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Wednesday, March 28, 2007

Increasing your climactic conflict

When I took a seminar taught by New York agent Donald Maass, the one thing I took away was that most of the manuscripts he sees don’t have enough Conflict with a capital C.

There are lots of ways to increase conflict, but the biggest is to make it the climax of your story.

It’s easy to do—ask yourself, what’s the absolute worst thing that could happen to my character?

Then have it happen and ruin your character’s life right at the climactic moment near the end.

I can see you cringing, but it must be done. Grow a backbone. Sock it to your character.

If your heroine is afraid of death, have it stare her in the face in the climax. If your hero wants to save his ranch, have a tornado destroy it. If your heroine needs a heart transplant, have her donated organ arrive unviable. If your hero is trying to catch the serial killer, have him realize he’s been after the wrong suspect the entire time.

Be brutal! Be ruthless! Be evil!

You’ll discover how absolutely GREAT your book’s climax can be if you do.

Monday, March 19, 2007

Learning to get into the writing zone

Before, I talked about left and right brain roles for writing. Left brain is more analytical, right brain is more creative. For some people, it's very difficult to switch between the two completely. Usually when I switch from analytical to creative, I'm not 100% into my creative mode--there are vestiges of analytical thinking going on.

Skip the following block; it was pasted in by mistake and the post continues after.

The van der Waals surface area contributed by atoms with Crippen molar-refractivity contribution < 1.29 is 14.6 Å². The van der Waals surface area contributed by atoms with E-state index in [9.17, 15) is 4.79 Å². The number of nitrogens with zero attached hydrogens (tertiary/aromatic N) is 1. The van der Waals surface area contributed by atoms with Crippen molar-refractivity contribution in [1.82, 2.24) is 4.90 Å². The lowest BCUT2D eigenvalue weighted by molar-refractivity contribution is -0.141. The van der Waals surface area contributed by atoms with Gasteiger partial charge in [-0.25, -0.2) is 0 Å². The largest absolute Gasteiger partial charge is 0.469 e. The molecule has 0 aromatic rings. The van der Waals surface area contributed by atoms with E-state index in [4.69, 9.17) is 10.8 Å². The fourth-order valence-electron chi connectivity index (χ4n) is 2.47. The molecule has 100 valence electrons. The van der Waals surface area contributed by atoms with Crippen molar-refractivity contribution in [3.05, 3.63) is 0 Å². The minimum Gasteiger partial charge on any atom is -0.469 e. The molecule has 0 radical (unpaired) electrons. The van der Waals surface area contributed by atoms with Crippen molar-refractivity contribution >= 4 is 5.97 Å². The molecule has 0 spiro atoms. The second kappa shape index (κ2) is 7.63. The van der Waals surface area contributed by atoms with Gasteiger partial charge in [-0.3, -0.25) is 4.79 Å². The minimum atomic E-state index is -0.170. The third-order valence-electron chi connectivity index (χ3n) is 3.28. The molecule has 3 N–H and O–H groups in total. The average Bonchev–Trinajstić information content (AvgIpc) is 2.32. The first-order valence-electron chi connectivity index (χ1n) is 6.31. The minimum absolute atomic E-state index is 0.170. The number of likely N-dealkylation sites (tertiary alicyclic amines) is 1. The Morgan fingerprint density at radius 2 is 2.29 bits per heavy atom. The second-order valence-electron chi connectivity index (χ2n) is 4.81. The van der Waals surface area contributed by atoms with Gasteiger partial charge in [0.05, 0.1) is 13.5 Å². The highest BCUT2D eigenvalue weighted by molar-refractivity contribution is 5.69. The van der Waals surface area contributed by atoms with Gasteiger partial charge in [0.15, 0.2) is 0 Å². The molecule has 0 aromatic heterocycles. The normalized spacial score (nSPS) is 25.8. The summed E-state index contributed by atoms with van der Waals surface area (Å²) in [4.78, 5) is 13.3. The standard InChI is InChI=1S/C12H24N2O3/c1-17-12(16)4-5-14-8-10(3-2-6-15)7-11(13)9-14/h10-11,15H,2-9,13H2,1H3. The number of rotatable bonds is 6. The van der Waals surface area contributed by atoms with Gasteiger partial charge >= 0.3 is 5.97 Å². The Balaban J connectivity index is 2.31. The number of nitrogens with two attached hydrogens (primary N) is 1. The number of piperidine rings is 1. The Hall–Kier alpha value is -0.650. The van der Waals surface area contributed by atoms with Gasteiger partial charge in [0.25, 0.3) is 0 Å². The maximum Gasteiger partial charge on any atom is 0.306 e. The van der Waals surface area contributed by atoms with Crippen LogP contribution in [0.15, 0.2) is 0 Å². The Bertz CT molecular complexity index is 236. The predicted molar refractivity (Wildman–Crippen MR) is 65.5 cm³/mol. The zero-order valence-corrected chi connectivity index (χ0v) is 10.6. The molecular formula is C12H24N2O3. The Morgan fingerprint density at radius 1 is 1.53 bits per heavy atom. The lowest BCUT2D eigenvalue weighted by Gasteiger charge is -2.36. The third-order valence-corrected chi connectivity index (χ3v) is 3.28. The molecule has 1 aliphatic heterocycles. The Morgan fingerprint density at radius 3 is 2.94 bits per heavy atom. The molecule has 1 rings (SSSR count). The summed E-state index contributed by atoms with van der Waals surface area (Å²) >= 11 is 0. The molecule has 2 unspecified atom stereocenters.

That's why for some writers it's difficult to be as creative when you switch between editing and writing, editing and writing. The analytical side--editing--doesn't fully relinquish brain energy to the creative side for writing.

However, switching quickly--and more importantly, more completely--between sides can be trained, to an extent. This is especially important for busy writers who juggle different duties and tasks.

Set an alarm clock (your watch alarm, phone alarm, PDA alarm) at odd hours during the day. When that alarm goes off, drop everything and write for 8 minutes. Grab whatever's handy--pen and paper, computer, word processor. Immerse yourself in some scene in your current WIP.

It will be really hard, at first. If you have to write nonsense or the same words over and over, then just do it. But eventually you'll shift into right-brain creativity. And the more often you do it, the faster you'll be able to automatically switch.

Something to note: Some writers switch very easily between left and right brain modes. These are typically writers who edit as they write, and going completely into right brain mode sometimes will not enable them to write any faster or better than if they edit as they go. As a writer, you need to figure out what method works best for you.

Separate right and left brain activities

Ooooh, that’s a nice description. Oh no no no, that’s a terrible way to put it. Oops, you wrote a passive verb. Hey, you just laid down three adverbs in a row! The right word just isn’t coming to me . . .

Sound familiar?

That pesky internal editor. Most writers say to lay down a bad first draft and edit later. There’s actually scientific reasoning behind it.

Right brain is creative stuff like writing prose and brainstorming. Left brain is editing your prose and sifting through which brainstorm ideas you should keep or chuck. When you use both at once--like brainstorming and editing at the same time--the brain can't keep up with the switching back and forth. Your creativity can stall or your analysis can be way off.